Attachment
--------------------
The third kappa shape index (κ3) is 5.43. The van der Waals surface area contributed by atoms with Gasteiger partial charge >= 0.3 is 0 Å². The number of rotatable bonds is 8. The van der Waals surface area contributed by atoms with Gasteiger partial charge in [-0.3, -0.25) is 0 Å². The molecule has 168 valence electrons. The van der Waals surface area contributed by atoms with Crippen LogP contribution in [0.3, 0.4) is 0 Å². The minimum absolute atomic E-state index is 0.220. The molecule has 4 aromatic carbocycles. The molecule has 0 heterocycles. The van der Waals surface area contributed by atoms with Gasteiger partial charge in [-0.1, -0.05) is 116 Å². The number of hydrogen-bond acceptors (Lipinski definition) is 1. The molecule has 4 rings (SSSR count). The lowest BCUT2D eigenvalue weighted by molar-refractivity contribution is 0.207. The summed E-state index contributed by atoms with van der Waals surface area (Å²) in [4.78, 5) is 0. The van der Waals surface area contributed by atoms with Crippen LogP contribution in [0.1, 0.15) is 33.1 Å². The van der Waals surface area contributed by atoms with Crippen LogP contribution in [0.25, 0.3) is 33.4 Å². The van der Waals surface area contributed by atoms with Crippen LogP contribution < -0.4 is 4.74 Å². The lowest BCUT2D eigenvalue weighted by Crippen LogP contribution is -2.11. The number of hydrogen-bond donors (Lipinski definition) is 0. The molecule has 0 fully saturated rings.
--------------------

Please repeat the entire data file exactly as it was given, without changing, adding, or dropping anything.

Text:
The third kappa shape index (κ3) is 5.43. The van der Waals surface area contributed by atoms with Gasteiger partial charge >= 0.3 is 0 Å². The number of rotatable bonds is 8. The van der Waals surface area contributed by atoms with Gasteiger partial charge in [-0.3, -0.25) is 0 Å². The molecule has 168 valence electrons. The van der Waals surface area contributed by atoms with Crippen LogP contribution in [0.3, 0.4) is 0 Å². The minimum absolute atomic E-state index is 0.220. The molecule has 4 aromatic carbocycles. The molecule has 0 heterocycles. The van der Waals surface area contributed by atoms with Gasteiger partial charge in [-0.1, -0.05) is 116 Å². The number of hydrogen-bond acceptors (Lipinski definition) is 1. The molecule has 4 rings (SSSR count). The lowest BCUT2D eigenvalue weighted by molar-refractivity contribution is 0.207. The summed E-state index contributed by atoms with van der Waals surface area (Å²) in [4.78, 5) is 0. The van der Waals surface area contributed by atoms with Crippen LogP contribution in [0.1, 0.15) is 33.1 Å². The van der Waals surface area contributed by atoms with Crippen LogP contribution in [0.25, 0.3) is 33.4 Å². The van der Waals surface area contributed by atoms with Crippen LogP contribution < -0.4 is 4.74 Å². The lowest BCUT2D eigenvalue weighted by Crippen LogP contribution is -2.11. The number of hydrogen-bond donors (Lipinski definition) is 0. The molecule has 0 fully saturated rings.